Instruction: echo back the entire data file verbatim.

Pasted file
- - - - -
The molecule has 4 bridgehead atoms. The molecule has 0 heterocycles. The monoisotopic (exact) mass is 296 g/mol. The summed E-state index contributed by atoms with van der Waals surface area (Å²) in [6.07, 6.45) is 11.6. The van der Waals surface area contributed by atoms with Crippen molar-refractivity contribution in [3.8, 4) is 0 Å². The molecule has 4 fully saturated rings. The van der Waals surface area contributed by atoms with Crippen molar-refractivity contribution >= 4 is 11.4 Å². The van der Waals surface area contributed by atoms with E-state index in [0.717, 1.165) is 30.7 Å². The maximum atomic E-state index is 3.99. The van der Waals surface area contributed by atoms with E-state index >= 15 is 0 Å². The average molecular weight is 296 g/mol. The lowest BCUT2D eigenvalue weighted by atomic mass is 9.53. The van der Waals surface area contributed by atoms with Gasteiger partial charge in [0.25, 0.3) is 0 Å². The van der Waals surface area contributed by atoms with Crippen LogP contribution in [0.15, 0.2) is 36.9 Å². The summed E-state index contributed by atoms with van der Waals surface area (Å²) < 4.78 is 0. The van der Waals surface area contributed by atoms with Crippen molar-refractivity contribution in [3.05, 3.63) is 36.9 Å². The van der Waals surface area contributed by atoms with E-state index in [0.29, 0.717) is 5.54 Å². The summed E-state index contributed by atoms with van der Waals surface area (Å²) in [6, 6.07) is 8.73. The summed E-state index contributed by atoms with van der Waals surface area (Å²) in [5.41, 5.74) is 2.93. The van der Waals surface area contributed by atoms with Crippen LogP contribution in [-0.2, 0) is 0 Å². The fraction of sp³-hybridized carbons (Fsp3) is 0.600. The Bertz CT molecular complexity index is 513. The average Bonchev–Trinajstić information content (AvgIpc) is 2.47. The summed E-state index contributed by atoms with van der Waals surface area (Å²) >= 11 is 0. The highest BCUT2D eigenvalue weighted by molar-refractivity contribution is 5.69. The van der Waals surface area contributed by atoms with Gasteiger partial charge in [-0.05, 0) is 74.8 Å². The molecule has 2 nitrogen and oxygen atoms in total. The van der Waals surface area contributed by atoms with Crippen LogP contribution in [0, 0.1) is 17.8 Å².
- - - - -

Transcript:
The molecule has 4 bridgehead atoms. The molecule has 0 heterocycles. The monoisotopic (exact) mass is 296 g/mol. The summed E-state index contributed by atoms with van der Waals surface area (Å²) in [6.07, 6.45) is 11.6. The van der Waals surface area contributed by atoms with Crippen molar-refractivity contribution in [3.8, 4) is 0 Å². The molecule has 4 fully saturated rings. The van der Waals surface area contributed by atoms with Crippen molar-refractivity contribution >= 4 is 11.4 Å². The van der Waals surface area contributed by atoms with E-state index in [0.717, 1.165) is 30.7 Å². The maximum atomic E-state index is 3.99. The van der Waals surface area contributed by atoms with E-state index >= 15 is 0 Å². The average molecular weight is 296 g/mol. The lowest BCUT2D eigenvalue weighted by atomic mass is 9.53. The van der Waals surface area contributed by atoms with Gasteiger partial charge in [0.25, 0.3) is 0 Å². The van der Waals surface area contributed by atoms with Crippen LogP contribution in [0.15, 0.2) is 36.9 Å². The summed E-state index contributed by atoms with van der Waals surface area (Å²) < 4.78 is 0. The van der Waals surface area contributed by atoms with Crippen molar-refractivity contribution in [3.05, 3.63) is 36.9 Å². The van der Waals surface area contributed by atoms with E-state index in [0.29, 0.717) is 5.54 Å². The summed E-state index contributed by atoms with van der Waals surface area (Å²) in [6, 6.07) is 8.73. The summed E-state index contributed by atoms with van der Waals surface area (Å²) in [5.41, 5.74) is 2.93. The van der Waals surface area contributed by atoms with Crippen LogP contribution in [-0.2, 0) is 0 Å². The fraction of sp³-hybridized carbons (Fsp3) is 0.600. The Bertz CT molecular complexity index is 513. The average Bonchev–Trinajstić information content (AvgIpc) is 2.47. The summed E-state index contributed by atoms with van der Waals surface area (Å²) >= 11 is 0. The highest BCUT2D eigenvalue weighted by molar-refractivity contribution is 5.69. The van der Waals surface area contributed by atoms with Gasteiger partial charge in [-0.05, 0) is 74.8 Å². The molecule has 2 nitrogen and oxygen atoms in total. The van der Waals surface area contributed by atoms with Crippen LogP contribution in [0, 0.1) is 17.8 Å².